The many savings products provided by An Post
Charlie Weston outlines the safest options
If you have a few bob to invest or put on deposit and are being encouraged by your bank manager or financial adviser to put it into a tracker bond or some such account, ask them this simple question: "Where would you advise your mother to invest her money?"
The truth is that most of them would whisper to their mammies that An Post's savings bonds or certificates are an absolute no-brainer.
With An Post bonds, you get 3.23pc a year or 10pc over the three-year period of the bond. And that is tax-free.
Saving certs have to be held for five-and-a-half years and the annual rate works out at 3.53pc -- or 21pc over the full five-and-a-half years. Again, that is tax free.
Remember that all deposit accounts are subject to DIRT (deposit interest retention tax) of 27pc unless you are over 65 and your income is less than €20,000 a year (€40,000 for a couple).
Income subjected to DIRT is not subjected to other tax, such as the income levy.
With a tracker bond, the gains will be taxed at 28pc.
That means you would need a gross annual return of 4.3pc from a deposit account to match the return from An Post's bonds, because of the DIRT tax.
With a tracker bond, you would need to get an annual return of 4.6pc to match the An Post return, because of the impact of the tax.
Furthermore, there is no penalty for exiting the An Post products. For savings certs, interest is calculated on a six-monthly basis and no interest is paid if they are encashed within six months of purchase.
For An Post bonds, interest is calculated on an annual basis and no interest is paid if they are encashed within the first year.
With many tracker bonds, it can be impossible to get out before the term is up
Yes, there are good deposit rates out there, with Investec's online 3.6pc one-year fixed rate the best of the lot (there is a €20,000 minimum), but even this can't match the offering from the post office.
There is a maximum of €120,000 that can be put into the bonds and the certs at any one time and €240,000 for joint holdings. The minimum investment amount is €100 for bonds and €50 for savings certs.
And the bonds and certs are state-guaranteed.
Put €1,000 into a bond for three years and you will have €1,100 at the end of the term -- and you will not owe the Revenue anything.
With some of the best interest rates and no or very low tax, it should come as little surprise that the savings schemes offered by the State are popular.
About one out of every €10 in household savings in this country has been stuffed into An Post products.
Savings bonds, available through post offices, offer 3.23pc a year over three years with the added advantage of there being no tax imposed on this. You would need to get 4.42pc from a bank to match this rate. Early withdrawal is possible but it is subject to interest penalties.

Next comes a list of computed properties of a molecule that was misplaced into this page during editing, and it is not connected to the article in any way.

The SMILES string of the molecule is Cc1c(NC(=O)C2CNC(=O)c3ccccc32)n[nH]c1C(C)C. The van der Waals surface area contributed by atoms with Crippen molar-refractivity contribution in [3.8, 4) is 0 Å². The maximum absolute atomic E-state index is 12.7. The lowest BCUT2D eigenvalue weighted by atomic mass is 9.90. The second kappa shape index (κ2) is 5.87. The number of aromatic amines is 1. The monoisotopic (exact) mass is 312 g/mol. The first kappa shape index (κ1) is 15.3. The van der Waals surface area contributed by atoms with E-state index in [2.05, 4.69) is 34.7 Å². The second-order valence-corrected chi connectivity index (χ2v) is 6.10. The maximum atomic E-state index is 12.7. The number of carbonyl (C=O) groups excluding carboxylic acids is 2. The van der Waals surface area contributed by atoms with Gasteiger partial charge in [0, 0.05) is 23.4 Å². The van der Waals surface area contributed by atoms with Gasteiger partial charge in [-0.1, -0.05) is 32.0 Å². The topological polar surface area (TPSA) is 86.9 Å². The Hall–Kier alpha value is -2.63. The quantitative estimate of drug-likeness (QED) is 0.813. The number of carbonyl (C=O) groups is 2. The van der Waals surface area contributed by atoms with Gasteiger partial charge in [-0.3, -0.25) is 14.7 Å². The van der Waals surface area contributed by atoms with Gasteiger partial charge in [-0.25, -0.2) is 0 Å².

If you are prepared to lock your money away for four years then you can get an annualised return of 3.31pc from the four-year version of the National Solidarity Bond.
A slightly complicated product, the National Solidarity Bond is structured with 1pc in interest paid every year -- with this subject to DIRT. If you remain invested for the four years you get an 11pc tax-free bonus at the end of the term.
Worth considering, too, are savings certificates, which are sold in post offices.
These are for a five-year and six-month term, with an annualised return that works out at 3.53pc.
Early withdraw is possible but is subject to interest penalties. Interest is accrued each six months from date of purchase. You can withdraw at any time during the term but you will lose any interest that has yet to be accrued.
Many people were turned off the National Solidarity Bond, which was launched a little over a year ago, because the only way to get the full benefit from it was to leave your money invested for 10 years.
The bond, which is sold through post offices, is now available in a four-year version, offering a return of 15pc.
This works out at an equivalent of 3.56pc a year before tax.
Another problem with the bond is that it is structured in quite a complicated way.
You get an annual interest payment of 1pc, but you have to pay DIRT on that.
On top of this there is a tax-free bonus of 11pc if you hold the bond for the full four years.
The fact that the annual interest payment of 1pc is taxed, means that the after-tax annual average return falls to 3.31pc.
If you can get in before the four years are up you must give seven days' notice, but you will lose the 11pc termination bonus.
The minimum investment is €100 and the most you can put in is €250,000.
With the 10-year version of the National Solidarity Bond, you must stay invested for a decade to get the most out of it.
Again, there is a 1pc annual payment which is subject to DIRT
Hang in for the full 10 years and you get a 40pc bonus.
The net after tax return is 47.3pc. This works out at an annual 3.95pc.
The minimum investment is €100 and the maximum for an individual is €250,000 (or €500,000 from two or €750,000 from three joint applicants).
If you do not have €100 to invest there is a facility to save through regular lodgments.
You can access your money at any time by giving seven days' notice, and there are no fees, charges or sales commissions..
Irish Independent Supplement